I think exclusively about my audience. I don’t think that’s a compromise or hindrance to my creativity. I was a child once. That part of me gets to live on through this work. And it’s a profoundly interesting way to continue to look at the world. Childhood is when our brains are at their most agile and expansive. Language emerges, we start to give names to things and feelings, we begin to remember and predict, we start to notice others, we develop theory of mind.

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Your work is marked by sensitivity and inclusiveness. You have always included children of different ethnicities and cultural backgrounds. On a personal level, why is that important to you?

Because I do think a lot about my readers, I know that they like to find themselves in a book. And this is the most diverse country in the world. The “school-days” series (Career Day, Presidents’ Day, 100 School Days, etc) I did with my mom, Anne Rockwell, at HarperCollins has a multicultural classroom of kids. There are hints about cultural heritage, but mostly they are just friends at school, where they have shared experiences and a shared culture. This kind of natural diversity is important in books. Books that are about culture and heritage are important, but so are books that simply model the diverse and inclusive world that was Dr. King’s dream. It’s mine too.

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My husband, Ken Alcorn, and I have raised our family (two grown sons, now 24 and 27) in diverse communities. For 11 years we lived in Norwalk, CT. one of the most diverse cities in the country. The schools are filled with kids from all levels of economic status, and a multitude of ethnic backgrounds. Even though I now live in Bridgeport, CT, I am still involved in after-school arts programming in Norwalk, working with kids (mostly young teens) from low income households. Doing this work made the abstractions of injustice and poverty, especially as they manifest along ethnic lines, very real to me and activated me politically. I hope you wouldn’t know it to look at my work, but I am keenly aware of the responsibility I have creating media that may affect how people make assumptions, and behave towards one another.

In a world where the gritty, innovative, and “cutting edge” gets most of the attention, I think you possibly create the least edgy books in children’s publishing. There’s a refreshing innocence to your books.

I am going to take that as a compliment!

Please do. It’s totally a compliment.

fe140b_8e4b7616f5420c93d7ec569d9e084241-png_srz_153_145_85_22_0-50_1-20_0My eyes are wide open about the ills of the world. But I think for the age reader I am reaching, there is a need for books that model social ideals, and books that make knowledge as accessible and inspiring as possible. For a young child facing great hardships in the real world, a book can be the respite that is deeply needed. Books for older children, like you write so well, can and should present a more complex world view.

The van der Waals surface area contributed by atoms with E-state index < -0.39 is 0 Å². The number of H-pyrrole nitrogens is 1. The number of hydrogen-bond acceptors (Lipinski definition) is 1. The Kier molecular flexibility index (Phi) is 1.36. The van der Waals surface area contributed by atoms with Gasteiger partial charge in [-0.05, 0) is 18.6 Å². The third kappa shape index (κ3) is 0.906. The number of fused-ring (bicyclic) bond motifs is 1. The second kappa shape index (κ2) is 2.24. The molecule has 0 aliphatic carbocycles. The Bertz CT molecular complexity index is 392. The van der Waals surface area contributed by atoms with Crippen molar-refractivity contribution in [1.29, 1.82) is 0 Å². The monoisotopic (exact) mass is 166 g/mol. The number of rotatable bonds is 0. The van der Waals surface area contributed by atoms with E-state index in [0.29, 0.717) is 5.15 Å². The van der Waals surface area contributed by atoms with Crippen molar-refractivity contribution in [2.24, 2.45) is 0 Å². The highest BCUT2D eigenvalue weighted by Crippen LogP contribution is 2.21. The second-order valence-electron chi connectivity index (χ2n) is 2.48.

I believe we first met in a hotel lobby a few years back. And I might have exclaimed something like, “Is Anne Rockwell your mother? I love her books!”

Yes, I get that a lot! I love her books too! Another thing we have in common. And my father, Harlow Rockwell. illustrated many of the books she wrote. Their small studio was off the dining room.

So you are in the family business. Do you ever wake up relieved by the fact your parents weren’t, say, morticians? Or claims adjusters?

Well, it was certainly more fun to look over their shoulder and see what was in the works.

You’ve illustrated quite a few books for your mother. It’s always a huge responsibility to illustrate any writer’s books -– but your own mother. What’s that like?

Yes, we’ve collaborated on 17 books, the most recent are with Simon & Schuster, Library Day (2016) and Zoo Day (January 2017). They are about commonplace real world experiences, edited by Karen Nagel.  But library-day-9781481427319_lgwhen a trip to the library or the zoo, is your first trip to those places as a child, there is nothing commonplace about it.  My mom is great at recognizing how epic every new experience can be for a young child.  They are great fun to illustrate. Of course, illustrating my mom’s texts is humbling, and can even be intimidating. She is the only writer I have worked with who is also an illustrator (and one of my favorites to boot) so in the beginning, I could be hindered if I let myself worry if this is how she would have done it, or how my dad would have done it. But when I read a text of hers, I know the point of it, and understand better than usual how to proceed. I grew up with her books as some of my favorite bedtime stories, and I observed and even participated (doing color separations) in the production of them as a young adult. This has been a huge privilege. I don’t take it lightly.